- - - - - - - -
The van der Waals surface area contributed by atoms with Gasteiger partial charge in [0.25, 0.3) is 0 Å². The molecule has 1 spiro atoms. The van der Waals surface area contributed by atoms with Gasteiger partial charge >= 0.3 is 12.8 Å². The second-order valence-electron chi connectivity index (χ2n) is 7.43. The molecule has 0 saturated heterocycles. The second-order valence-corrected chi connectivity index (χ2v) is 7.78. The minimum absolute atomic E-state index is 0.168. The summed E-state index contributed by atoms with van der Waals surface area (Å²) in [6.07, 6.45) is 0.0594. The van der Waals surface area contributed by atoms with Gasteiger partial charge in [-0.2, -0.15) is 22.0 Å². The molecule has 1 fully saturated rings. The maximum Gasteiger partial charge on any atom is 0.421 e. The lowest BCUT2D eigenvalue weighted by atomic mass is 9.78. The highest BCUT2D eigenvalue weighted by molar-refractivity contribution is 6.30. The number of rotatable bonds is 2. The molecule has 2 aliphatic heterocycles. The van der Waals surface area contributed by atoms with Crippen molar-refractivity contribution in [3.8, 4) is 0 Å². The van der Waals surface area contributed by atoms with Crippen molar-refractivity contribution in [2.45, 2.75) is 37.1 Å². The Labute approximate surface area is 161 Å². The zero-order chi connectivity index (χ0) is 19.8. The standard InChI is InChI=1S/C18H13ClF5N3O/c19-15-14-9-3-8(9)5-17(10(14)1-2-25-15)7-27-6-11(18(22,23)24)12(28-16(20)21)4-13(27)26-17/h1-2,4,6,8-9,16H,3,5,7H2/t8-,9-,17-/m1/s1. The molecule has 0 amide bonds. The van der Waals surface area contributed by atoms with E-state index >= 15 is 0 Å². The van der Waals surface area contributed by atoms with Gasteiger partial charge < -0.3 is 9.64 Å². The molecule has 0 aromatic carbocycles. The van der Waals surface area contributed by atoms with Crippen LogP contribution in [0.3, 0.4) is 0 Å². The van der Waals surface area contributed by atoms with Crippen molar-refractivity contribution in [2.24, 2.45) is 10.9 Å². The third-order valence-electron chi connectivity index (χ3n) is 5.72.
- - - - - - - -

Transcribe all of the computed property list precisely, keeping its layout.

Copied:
The van der Waals surface area contributed by atoms with Gasteiger partial charge in [0.25, 0.3) is 0 Å². The molecule has 1 spiro atoms. The van der Waals surface area contributed by atoms with Gasteiger partial charge >= 0.3 is 12.8 Å². The second-order valence-electron chi connectivity index (χ2n) is 7.43. The molecule has 0 saturated heterocycles. The second-order valence-corrected chi connectivity index (χ2v) is 7.78. The minimum absolute atomic E-state index is 0.168. The summed E-state index contributed by atoms with van der Waals surface area (Å²) in [6.07, 6.45) is 0.0594. The van der Waals surface area contributed by atoms with Gasteiger partial charge in [-0.2, -0.15) is 22.0 Å². The molecule has 1 fully saturated rings. The maximum Gasteiger partial charge on any atom is 0.421 e. The lowest BCUT2D eigenvalue weighted by atomic mass is 9.78. The highest BCUT2D eigenvalue weighted by molar-refractivity contribution is 6.30. The number of rotatable bonds is 2. The molecule has 2 aliphatic heterocycles. The van der Waals surface area contributed by atoms with Crippen molar-refractivity contribution in [3.8, 4) is 0 Å². The van der Waals surface area contributed by atoms with Crippen molar-refractivity contribution in [2.45, 2.75) is 37.1 Å². The Labute approximate surface area is 161 Å². The zero-order chi connectivity index (χ0) is 19.8. The standard InChI is InChI=1S/C18H13ClF5N3O/c19-15-14-9-3-8(9)5-17(10(14)1-2-25-15)7-27-6-11(18(22,23)24)12(28-16(20)21)4-13(27)26-17/h1-2,4,6,8-9,16H,3,5,7H2/t8-,9-,17-/m1/s1. The molecule has 0 amide bonds. The van der Waals surface area contributed by atoms with E-state index >= 15 is 0 Å². The van der Waals surface area contributed by atoms with Gasteiger partial charge < -0.3 is 9.64 Å². The molecule has 0 aromatic carbocycles. The van der Waals surface area contributed by atoms with Crippen LogP contribution in [0.3, 0.4) is 0 Å². The van der Waals surface area contributed by atoms with Crippen molar-refractivity contribution in [2.24, 2.45) is 10.9 Å². The third-order valence-electron chi connectivity index (χ3n) is 5.72.